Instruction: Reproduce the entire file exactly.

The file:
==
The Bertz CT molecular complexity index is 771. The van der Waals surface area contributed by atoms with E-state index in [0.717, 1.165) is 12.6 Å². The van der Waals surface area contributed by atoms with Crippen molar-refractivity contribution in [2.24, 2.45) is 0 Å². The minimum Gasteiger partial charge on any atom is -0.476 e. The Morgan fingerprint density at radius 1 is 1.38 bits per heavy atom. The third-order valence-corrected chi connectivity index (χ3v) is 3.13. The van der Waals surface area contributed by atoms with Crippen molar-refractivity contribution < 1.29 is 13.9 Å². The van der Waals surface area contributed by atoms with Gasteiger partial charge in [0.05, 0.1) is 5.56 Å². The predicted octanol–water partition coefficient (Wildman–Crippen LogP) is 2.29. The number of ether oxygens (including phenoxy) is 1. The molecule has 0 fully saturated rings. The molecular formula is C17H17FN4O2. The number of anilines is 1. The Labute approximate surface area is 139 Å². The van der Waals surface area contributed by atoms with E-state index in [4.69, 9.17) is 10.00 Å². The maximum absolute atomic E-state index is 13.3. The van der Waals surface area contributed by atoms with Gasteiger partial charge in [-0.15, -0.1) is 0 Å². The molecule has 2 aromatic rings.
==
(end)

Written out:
The Bertz CT molecular complexity index is 771. The van der Waals surface area contributed by atoms with E-state index in [0.717, 1.165) is 12.6 Å². The van der Waals surface area contributed by atoms with Crippen molar-refractivity contribution in [2.24, 2.45) is 0 Å². The minimum Gasteiger partial charge on any atom is -0.476 e. The Morgan fingerprint density at radius 1 is 1.38 bits per heavy atom. The third-order valence-corrected chi connectivity index (χ3v) is 3.13. The van der Waals surface area contributed by atoms with Crippen molar-refractivity contribution < 1.29 is 13.9 Å². The van der Waals surface area contributed by atoms with Gasteiger partial charge in [0.05, 0.1) is 5.56 Å². The predicted octanol–water partition coefficient (Wildman–Crippen LogP) is 2.29. The number of ether oxygens (including phenoxy) is 1. The molecule has 0 fully saturated rings. The molecular formula is C17H17FN4O2. The number of anilines is 1. The Labute approximate surface area is 139 Å². The van der Waals surface area contributed by atoms with E-state index in [4.69, 9.17) is 10.00 Å². The maximum absolute atomic E-state index is 13.3. The van der Waals surface area contributed by atoms with Gasteiger partial charge in [-0.15, -0.1) is 0 Å². The molecule has 2 aromatic rings.